Nasdaq Dubai
The Islamic Development Bank, based in Saudi Arabia, issued its second tranche under its sustainable finance program for $2.5 billion in March this year with the money raised to be used to finance or refinance eligible green and sustainable projects. Image Credit: Supplied

Dubai: Sukuk [or Islamic bonds] issuances across GCC countries are set to decline this year according to projections by rating agency Moody’s. Sukuk issues are down 19 per cent from a year ago in the first six months to $35.3 billion due to a significant drop in sovereign issuance, which was only partially offset by higher corporate volumes. The sharp decline is attributed to significant gains in oil prices.

Moody's expects further decline in Islamic bond issuance in the second-half of the year. Higher oil prices have lowered the gross financing requirements of oil exporting countries relative to 2020. However, new corporate issuers are expected to partially offset the lower volumes from the sovereign side.

According to Moody’s Saudi Arabia will remain the largest issuer in the GCC. All domestic issuances by the government since July 2017 have been in sukuk format and it has been increasing the share of domestic borrowing in the overall funding mix. Kuwait will also be a key player, supported mainly by short-term issuance by the central bank and longer term issuance by commercial banks.

Sukuk issuance is slowing in GCC
Sukuk issuance will be flat or slightly lower this year, as higher oil prices have reduced sovereign funding needs in GCC, says Moody’s.

Saudi Arabia remained the largest issuer in the GCC accounting for around 62 per cent or $22 billion of the total volume (down from $24.5 billion in H1 2020). The government dominated but its share of issuance dropped to 58 per cent in H1 2021 from 88 per cent in H1 2020. The contribution from Saudi corporates and banks rose to 30 per cent, supported by a $6 billion debut issuance by Saudi Aramco.

Oman returned to the international sukuk market in June after two years, issuing $1.75 billion, its second largest issuance to date. Kuwait was the second-largest issuer in GCC issuing $7.2 billion, up 11 per cent year-on-year, mainly due to banks.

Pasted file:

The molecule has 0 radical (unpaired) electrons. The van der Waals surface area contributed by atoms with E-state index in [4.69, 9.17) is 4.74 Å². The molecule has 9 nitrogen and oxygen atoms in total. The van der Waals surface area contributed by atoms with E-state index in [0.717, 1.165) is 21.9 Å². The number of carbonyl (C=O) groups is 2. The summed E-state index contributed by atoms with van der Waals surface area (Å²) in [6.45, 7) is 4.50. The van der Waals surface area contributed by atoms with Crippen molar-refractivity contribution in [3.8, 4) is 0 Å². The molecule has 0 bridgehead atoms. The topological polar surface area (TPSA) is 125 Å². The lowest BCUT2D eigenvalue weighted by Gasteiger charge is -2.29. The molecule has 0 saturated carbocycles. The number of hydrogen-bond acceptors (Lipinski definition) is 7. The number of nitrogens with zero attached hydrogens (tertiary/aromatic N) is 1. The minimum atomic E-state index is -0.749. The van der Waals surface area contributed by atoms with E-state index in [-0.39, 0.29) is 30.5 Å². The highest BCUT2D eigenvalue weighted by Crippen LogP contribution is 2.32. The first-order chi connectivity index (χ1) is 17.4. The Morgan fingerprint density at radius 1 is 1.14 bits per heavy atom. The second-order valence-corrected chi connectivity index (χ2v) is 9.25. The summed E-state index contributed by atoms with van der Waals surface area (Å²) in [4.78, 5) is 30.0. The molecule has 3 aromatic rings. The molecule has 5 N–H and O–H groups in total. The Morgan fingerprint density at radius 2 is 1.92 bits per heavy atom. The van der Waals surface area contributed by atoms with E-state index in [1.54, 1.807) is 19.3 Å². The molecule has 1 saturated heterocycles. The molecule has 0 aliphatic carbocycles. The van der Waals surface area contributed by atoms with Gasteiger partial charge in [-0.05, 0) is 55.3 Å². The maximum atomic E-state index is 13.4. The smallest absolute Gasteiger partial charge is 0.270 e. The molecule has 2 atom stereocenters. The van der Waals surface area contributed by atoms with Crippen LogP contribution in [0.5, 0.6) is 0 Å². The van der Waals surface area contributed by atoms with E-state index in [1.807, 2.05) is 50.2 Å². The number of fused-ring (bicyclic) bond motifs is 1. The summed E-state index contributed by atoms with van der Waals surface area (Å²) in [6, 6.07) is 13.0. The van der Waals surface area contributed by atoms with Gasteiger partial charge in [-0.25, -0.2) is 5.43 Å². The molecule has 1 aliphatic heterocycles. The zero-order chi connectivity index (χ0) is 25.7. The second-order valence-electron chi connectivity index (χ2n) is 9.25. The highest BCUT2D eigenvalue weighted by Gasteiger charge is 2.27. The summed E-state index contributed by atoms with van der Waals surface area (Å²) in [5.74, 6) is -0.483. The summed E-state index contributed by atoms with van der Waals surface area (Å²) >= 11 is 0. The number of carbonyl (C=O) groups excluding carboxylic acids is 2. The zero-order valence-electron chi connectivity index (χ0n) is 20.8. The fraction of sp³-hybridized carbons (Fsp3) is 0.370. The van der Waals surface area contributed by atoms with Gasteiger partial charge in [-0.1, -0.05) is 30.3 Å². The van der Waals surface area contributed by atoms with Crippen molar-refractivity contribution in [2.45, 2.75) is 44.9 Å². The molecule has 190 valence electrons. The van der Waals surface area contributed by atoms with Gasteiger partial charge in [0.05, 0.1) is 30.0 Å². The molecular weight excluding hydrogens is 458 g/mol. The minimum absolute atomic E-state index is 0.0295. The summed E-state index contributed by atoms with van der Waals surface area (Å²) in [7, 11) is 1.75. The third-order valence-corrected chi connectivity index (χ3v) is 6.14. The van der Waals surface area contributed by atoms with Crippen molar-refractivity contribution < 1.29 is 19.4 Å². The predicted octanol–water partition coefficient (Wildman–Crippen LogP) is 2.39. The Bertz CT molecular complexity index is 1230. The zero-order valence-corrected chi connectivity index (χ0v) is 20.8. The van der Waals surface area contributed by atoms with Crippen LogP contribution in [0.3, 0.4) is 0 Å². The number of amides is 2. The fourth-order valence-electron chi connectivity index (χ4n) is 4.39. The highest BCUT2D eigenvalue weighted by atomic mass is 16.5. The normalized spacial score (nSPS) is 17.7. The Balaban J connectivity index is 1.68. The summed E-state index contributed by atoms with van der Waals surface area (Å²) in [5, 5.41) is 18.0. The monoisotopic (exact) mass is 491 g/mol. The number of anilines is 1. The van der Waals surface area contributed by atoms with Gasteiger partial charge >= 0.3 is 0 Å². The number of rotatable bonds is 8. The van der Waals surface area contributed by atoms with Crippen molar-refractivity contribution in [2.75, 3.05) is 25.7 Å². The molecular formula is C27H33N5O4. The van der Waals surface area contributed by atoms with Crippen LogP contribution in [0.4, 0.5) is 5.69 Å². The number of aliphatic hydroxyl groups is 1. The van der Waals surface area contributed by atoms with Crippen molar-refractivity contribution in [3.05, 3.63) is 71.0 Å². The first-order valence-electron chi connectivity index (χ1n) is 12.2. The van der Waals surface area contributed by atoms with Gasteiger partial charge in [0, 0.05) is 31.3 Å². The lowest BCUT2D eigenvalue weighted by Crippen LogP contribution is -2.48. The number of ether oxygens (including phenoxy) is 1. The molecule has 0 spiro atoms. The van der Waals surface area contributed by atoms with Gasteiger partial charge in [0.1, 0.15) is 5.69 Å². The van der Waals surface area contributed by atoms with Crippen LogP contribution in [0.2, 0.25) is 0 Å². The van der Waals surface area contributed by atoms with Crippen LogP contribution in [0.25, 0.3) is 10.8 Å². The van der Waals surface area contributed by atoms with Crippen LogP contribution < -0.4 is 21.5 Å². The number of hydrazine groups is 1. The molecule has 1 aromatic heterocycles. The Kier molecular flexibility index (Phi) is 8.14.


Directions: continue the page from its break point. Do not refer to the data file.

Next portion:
In contrast, issuance by UAE and Bahrain dropped by 65 per cent to $4 billion in the first-half, from $11.6 billion a year ago due to weaker government activity. Qatar was the only country in the GCC with no sukuk issuance during the first six months of the year.

Significantly lower funding needs this year compared to 2020 meant no sovereign sukuk issuance in the first-half. Meanwhile, strong liquidity in the interbank market prompted banks and corporates to raise funding from private and syndication markets.

New entrants

While Moody's excepts activity among other GCC countries to remain muted, its forecast shows sukuk market to maintain its long-term growth trend backed by new entrants, low penetration and innovative new Islamic products, such as 'green' sukuk.

There has been a steady stream of new entrants. Saudi Aramco and the Maldives government made debut issuances in the first-half of this year. Aramco issued a total of $6 billion distributed over three tranches for three-, five- and 10 years. The Maldives government issued a total of $300 million in sukuk in April with a tenor of five years. 

According to Moody’s sukuk remain under-represented in global finance, comprising only 5 per cent of global financial assets. By comparison, the Muslim world population, at around 1.8 billion and expanding, makes up 24 per cent of the global population. Many majority-Muslim countries, such as Turkey, Indonesia and Malaysia are promoting growth of Islamic finance to meet the needs of their populations and to diversify their financing mix.

Green future

Moody's sees strong potential for the green sukuk will provide further support for the market. There has been strong growth in such sukuk issues since the first paper was placed in the market by Malaysia’s Tadau Energy (Edra Power) in 2017. Nevertheless, the market remains in its infancy, accounting for only 3 per cent of total sukuk issued.

“We expect green sukuk issuance to accelerate, particularly in Southeast Asia and GCC as they seek to attract private capital to low-carbon and climate-resilient infrastructure projects," said Ashraf Madani, a VP-Senior Analyst at Moody’s. "The latest issuance was a $750 million five-year instrument from the Government of Indonesia to finance sustainable projects.” 

Indonesia has now three green sukuk listings on Nasdaq Dubai, including the world’s first sovereign green sukuk, issued in March 2018 for $1.25 billion. The Islamic Development Bank, based in Saudi Arabia, issued its second tranche under its sustainable finance programme for $2.5 billion in March this year with the money raised to be used to finance or refinance eligible green and sustainable projects.